As might be expected, local high school graduates in search of a pharmacy degree were finding other routes, such as private schools or out-of-state colleges. Those expensive choices helped fuel a groundswell in the area, calling for a pharmacy school attached to East Tennessee State University.
Just six years later — on May 8, 2010 — the school produced its first-ever graduating class. In a Johnson City Press editorial following that momentous occasion, it was stated, “the graduation of the school’s first class is an exciting new chapter of academic excellence at ETSU.”
According to the ETSU website, the idea for the school began to take root when regional pharmacy leaders headed a group of citizens, and they talked to then-president Dr. Paul Stanton Jr. about establishing a college of pharmacy. Getting state support was difficult because of funding issues with the pharmacy school in Memphis.
A plan to start a private college of pharmacy, funded through donations and tuition, was put in place. After a challenge from then-Governor Phil Bredesen, the community responded by raising $5 million in just 58 days.
The ETSU College of Pharmacy was approved by the Tennessee Board of Regents and the Tennessee Higher Education Commission in 2005. The primary donor was local automobile dealer Bill Gatton, and the college was named in his honor in 2007.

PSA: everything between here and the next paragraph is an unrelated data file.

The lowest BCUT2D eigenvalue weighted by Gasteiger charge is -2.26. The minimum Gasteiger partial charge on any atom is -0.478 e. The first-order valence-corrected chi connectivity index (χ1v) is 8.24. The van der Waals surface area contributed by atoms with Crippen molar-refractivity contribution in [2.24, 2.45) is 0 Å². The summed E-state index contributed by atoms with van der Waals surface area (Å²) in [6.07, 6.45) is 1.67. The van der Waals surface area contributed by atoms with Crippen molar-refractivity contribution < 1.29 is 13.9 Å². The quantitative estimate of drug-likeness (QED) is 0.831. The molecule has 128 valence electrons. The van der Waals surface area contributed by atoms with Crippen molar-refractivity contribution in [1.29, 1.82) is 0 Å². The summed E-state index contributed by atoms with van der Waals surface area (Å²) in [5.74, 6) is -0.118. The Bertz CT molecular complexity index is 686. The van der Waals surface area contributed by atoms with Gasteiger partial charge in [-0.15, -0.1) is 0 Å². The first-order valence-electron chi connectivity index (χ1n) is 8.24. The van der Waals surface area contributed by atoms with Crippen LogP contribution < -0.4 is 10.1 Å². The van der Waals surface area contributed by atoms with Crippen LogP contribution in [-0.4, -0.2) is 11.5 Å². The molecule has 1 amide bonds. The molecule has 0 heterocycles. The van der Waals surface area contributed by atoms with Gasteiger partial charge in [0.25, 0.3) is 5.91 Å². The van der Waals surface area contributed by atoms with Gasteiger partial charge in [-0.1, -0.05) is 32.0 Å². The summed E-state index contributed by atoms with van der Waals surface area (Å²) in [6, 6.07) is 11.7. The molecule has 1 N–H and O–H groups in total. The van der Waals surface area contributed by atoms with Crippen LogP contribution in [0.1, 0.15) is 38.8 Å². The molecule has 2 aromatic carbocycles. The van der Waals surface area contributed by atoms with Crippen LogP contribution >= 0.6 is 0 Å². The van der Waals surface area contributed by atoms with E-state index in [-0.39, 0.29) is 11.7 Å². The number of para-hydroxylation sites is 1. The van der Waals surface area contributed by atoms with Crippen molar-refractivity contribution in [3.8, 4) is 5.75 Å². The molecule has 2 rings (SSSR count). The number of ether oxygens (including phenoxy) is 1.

The first class began coursework in January of 2007. Students had only seven months to complete the first year of school. And during their first two years, the students were in a single classroom in an old College of Medicine building on the Veterans Affairs Medical Center grounds at Mountain Home. The Press editorial called it “a fitting place to start the new school.”
Part of that first graduating class of 66 students was Matthew Tyler Williams. He came from Newport to study pharmacy at ETSU after getting his bachelor’s degree in biochemistry from the University of Tennessee.
Williams said it was amazing to go through the accelerated program and finish in 3 1/2 years. He also said he made lifelong friends while getting his College of Pharmacy education.
These days the school is thriving, with students hailing from 33 states, according to the school’s website. Faculty members have extensive experience, teaching an integrated curriculum that equips students with mastery-level knowledge and skills necessary to become competent pharmacists. The mission of the pharmacy is to train pharmacists for improving health care with a focus on rural and under-served communities.